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WiFi Wayne’s way, USB economy?

Wifi USB Nub_362b A chap named Wayne B. is very happy with his new boat WiFi set up over at rec.boats.electronics. He says he’s “hitting low power, indoor access points at least 300 yards away,” and expects to get commercial outdoor APs at over a mile. Wayne’s using an external USB-powered NUB-362(EXT) radio connected with 30’ of Hawking CoAX to a 9dB Hawking omni-directional antenna that’s 30’ off the water. Those links go to online sources and the whole kit adds up to around $185, plus, per Wayne, “an adapter to go from an SMA connector to type N coax, also available at CompUSA”. Cool, and less expensive than purpose built marine gear we’ve seen here and here. But I couldn’t get the NUB362’s specs to open and am not sure this will work with my son’s Mac. Anyone know a sure fire way to improve a Mac’s WiFi range?

PS 7/31: There’s another interesting discussion of Wayne’s WiFi  rig going on at rec.boats.cruising. Also the whole bundle of hardware is available cheaper at Netgate (though it turns out the radio is only 200mW, not good enough for Jeff). And thanks, everyone, for Mac WiFi booster ideas!

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Ben Ellison

Ben Ellison

Panbo editor, publisher & chief bottlewasher since 4/12/2005, and now excited to have Ben Stein as a very able colleague. Panbo is going to the next level in 2018 and beyond.

7 Responses

  1. Jeff says:

    I can find no spec for the NUB-362 that shows how many milliwatts of power it outputs. This seems strange and concerning. I would want to know this value before purchasing this device and I’d want to make sure it was 300 or more.

  2. Cian Hughes says:

    The best way to extend the range of a Mac, indeed any computer in my opinion is to use an ethernet WiFi bridge such as the WET54G from linksys. This allows you to place the reciever right beside the antenna in the mast, minimizing the cable run and consequently maximizing the power output. The unit has an external antenna and a pigtail is availible for it, it’s not waterproof, but when has that ever stopped anyone?
    Best of luck, and drop a comment if you have any questions. -Cian

  3. Mark Haskell says:

    We’re also looking for a good Mac OSX solution. We’ve found:
    http://www.radiolabs.com/products/wireless/waverv.php
    and
    http://www.macwireless.com/html/products/outdoor/odComplete.html
    but haven’t reached a decision.

  4. You could also use a Dr. Bott wifi antenna, which is pretty Mac specific. BTW, the maximum legal wattage for WiFi is 200mW.

  5. Mark Haskell says:

    Cian,
    We just received the linksys wet54g to use with our mac. Can you clarify your posting a little for us? It has a USB cable and an AC power cord. Have you rigged a Power over Ethernet injector? If so, which one? Did you purchase a different antenna or use the one on the wet54g? When you say, “place the receiver right beside the antenna in the mast” to which antenna are you referring.
    Thanks,
    Mark s/v Intuition

  6. Cian Hughes says:

    Mark,
    Are you sure your wet54g came with a USB cable?
    Acording to Linksys they come with an Ethernet cable.
    I placed a 9dbi omni directional wifi antenna outside my mast, connected my 2ft of high qualtity cable to a pigtail and onto the WET54g which in my case sits inside the mast! (Though you could just place it outside in a box of some sort.)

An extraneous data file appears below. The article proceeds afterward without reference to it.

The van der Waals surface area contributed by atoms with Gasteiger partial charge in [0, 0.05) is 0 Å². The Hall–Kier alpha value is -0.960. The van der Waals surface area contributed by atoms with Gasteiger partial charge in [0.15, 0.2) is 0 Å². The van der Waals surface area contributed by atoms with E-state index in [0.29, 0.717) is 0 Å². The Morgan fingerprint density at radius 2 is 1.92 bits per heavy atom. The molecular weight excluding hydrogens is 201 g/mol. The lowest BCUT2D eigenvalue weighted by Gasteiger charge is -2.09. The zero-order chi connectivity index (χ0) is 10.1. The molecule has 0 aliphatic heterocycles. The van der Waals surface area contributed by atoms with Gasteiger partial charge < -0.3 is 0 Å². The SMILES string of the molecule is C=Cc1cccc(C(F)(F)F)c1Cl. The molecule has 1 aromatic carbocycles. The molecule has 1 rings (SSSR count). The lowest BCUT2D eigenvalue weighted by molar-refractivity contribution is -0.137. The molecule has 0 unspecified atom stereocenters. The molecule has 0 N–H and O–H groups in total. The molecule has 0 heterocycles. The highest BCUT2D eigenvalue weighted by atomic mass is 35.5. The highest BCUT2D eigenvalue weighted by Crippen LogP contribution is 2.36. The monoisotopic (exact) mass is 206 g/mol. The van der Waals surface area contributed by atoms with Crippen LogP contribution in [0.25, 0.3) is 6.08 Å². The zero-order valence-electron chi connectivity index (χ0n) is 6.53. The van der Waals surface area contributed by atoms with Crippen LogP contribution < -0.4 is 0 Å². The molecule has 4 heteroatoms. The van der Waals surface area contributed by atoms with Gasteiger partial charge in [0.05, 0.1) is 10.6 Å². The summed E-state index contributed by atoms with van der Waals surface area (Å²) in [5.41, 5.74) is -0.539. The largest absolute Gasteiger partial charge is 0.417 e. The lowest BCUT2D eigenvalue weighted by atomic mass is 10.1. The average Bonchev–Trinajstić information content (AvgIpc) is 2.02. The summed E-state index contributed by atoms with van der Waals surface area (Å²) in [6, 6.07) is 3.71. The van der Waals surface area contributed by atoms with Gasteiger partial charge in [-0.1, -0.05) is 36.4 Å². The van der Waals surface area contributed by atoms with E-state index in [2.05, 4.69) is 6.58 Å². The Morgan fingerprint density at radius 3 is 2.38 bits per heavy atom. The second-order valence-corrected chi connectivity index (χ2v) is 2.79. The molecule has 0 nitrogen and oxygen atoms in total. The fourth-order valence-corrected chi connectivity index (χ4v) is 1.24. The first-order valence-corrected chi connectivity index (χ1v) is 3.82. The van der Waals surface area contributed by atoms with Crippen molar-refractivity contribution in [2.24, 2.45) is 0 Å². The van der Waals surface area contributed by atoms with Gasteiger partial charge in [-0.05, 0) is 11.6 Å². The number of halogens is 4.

I then ran a long ethernet cable from there to my Mac Mini at the chart table.
    What you may not know about 10/100Base-T ethernet is that of the 4 pairs in a Cat 5 cable, only two of them are use (one rx and one tx pair). So I used the other two pairs to carry power to the WET54g a dc-dc transformer may be needed, as the WET spec sheet says 5v, (it is rumoured to work on 12, but I’m not responsible if you fry your WET).
    You could also use a PoE injector to send power to the linksys, but this is totally unnecessary if you are remotely good at wiring.
    Best of luck, and drop another comment if you have any other questions.

  7. John Navas says:

    The problem with using 30 feet of cable is signal loss — even with thick HDF-400 the cable loss will be about 2.5 dB, effectively knocking that 9 dBi antenna down to no more than 6.5 dBi (less as antenna, cable and connectors age). Performance might well be better with that 9 dBi antenna mounted at deck level with a short antenna cable.
    As for high power, it tends not to help much because higher power only helps on transmit, not receive. What you get is an “alligator” — big mouth with small ears. Worse, your higher power will tend to interfere more with other Wi-Fi users, making you a bad neighbor. Instead, just use a higher-gain antenna, which helps on both transmit and receive. A directional antenna has the additional benefit of reducing interference from other radio sources.
    (By the way, maximum permitted Wi-Fi power isn’t fixed — it depends on antenna gain.)
    The easiest and cheapest ways to improve Wi-Fi on a boat are to use either a cabled USB Wi-Fi adapter or a wireless Ethernet bridge with a moderate directional (e.g., panel) antenna, placing it outside on the top of the cabin when needed.
    For more information, see “Wi-Fi on a Boat”, part of the Wireless Wiki I founded, at http://wireless.wikia.com/wiki/Wi-Fi_on_a_Boat
    -John Navas

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